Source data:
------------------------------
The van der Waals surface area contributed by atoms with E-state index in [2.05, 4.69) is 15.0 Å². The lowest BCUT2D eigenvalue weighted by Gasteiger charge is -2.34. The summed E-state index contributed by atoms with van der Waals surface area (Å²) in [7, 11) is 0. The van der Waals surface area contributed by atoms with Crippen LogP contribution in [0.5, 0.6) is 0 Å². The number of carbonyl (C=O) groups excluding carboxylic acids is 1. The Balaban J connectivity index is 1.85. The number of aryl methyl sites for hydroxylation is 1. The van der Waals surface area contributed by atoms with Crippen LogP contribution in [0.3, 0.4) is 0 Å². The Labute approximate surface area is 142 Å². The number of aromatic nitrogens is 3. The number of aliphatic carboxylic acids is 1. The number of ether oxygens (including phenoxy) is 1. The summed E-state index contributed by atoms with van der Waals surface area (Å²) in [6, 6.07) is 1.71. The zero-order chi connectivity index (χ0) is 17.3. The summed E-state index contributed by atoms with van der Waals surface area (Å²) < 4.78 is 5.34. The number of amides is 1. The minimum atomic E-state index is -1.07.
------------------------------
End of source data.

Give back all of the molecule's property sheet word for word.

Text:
The van der Waals surface area contributed by atoms with E-state index in [2.05, 4.69) is 15.0 Å². The lowest BCUT2D eigenvalue weighted by Gasteiger charge is -2.34. The summed E-state index contributed by atoms with van der Waals surface area (Å²) in [7, 11) is 0. The van der Waals surface area contributed by atoms with Crippen LogP contribution in [0.5, 0.6) is 0 Å². The number of carbonyl (C=O) groups excluding carboxylic acids is 1. The Balaban J connectivity index is 1.85. The number of aryl methyl sites for hydroxylation is 1. The van der Waals surface area contributed by atoms with Crippen LogP contribution in [0.3, 0.4) is 0 Å². The Labute approximate surface area is 142 Å². The number of aromatic nitrogens is 3. The number of aliphatic carboxylic acids is 1. The number of ether oxygens (including phenoxy) is 1. The summed E-state index contributed by atoms with van der Waals surface area (Å²) in [6, 6.07) is 1.71. The zero-order chi connectivity index (χ0) is 17.3. The summed E-state index contributed by atoms with van der Waals surface area (Å²) < 4.78 is 5.34. The number of amides is 1. The minimum atomic E-state index is -1.07.